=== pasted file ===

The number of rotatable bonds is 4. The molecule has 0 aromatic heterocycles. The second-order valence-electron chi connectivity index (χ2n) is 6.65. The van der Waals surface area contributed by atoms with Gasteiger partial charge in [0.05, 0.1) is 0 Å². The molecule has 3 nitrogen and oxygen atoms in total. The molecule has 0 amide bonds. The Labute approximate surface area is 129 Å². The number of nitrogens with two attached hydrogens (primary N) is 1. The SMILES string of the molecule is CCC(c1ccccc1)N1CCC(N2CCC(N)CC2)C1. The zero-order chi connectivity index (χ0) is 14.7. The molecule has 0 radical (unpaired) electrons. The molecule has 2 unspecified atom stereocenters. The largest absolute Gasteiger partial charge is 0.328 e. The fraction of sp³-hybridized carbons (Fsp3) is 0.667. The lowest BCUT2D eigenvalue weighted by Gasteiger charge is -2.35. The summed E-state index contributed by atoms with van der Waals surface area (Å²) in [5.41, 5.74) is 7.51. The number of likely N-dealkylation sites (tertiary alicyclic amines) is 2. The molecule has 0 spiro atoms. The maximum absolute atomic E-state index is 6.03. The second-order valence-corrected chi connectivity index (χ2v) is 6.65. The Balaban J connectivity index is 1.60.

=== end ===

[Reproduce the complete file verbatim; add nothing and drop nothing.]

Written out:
The number of rotatable bonds is 4. The molecule has 0 aromatic heterocycles. The second-order valence-electron chi connectivity index (χ2n) is 6.65. The van der Waals surface area contributed by atoms with Gasteiger partial charge in [0.05, 0.1) is 0 Å². The molecule has 3 nitrogen and oxygen atoms in total. The molecule has 0 amide bonds. The Labute approximate surface area is 129 Å². The number of nitrogens with two attached hydrogens (primary N) is 1. The SMILES string of the molecule is CCC(c1ccccc1)N1CCC(N2CCC(N)CC2)C1. The zero-order chi connectivity index (χ0) is 14.7. The molecule has 0 radical (unpaired) electrons. The molecule has 2 unspecified atom stereocenters. The largest absolute Gasteiger partial charge is 0.328 e. The fraction of sp³-hybridized carbons (Fsp3) is 0.667. The lowest BCUT2D eigenvalue weighted by Gasteiger charge is -2.35. The summed E-state index contributed by atoms with van der Waals surface area (Å²) in [5.41, 5.74) is 7.51. The number of likely N-dealkylation sites (tertiary alicyclic amines) is 2. The molecule has 0 spiro atoms. The maximum absolute atomic E-state index is 6.03. The second-order valence-corrected chi connectivity index (χ2v) is 6.65. The Balaban J connectivity index is 1.60.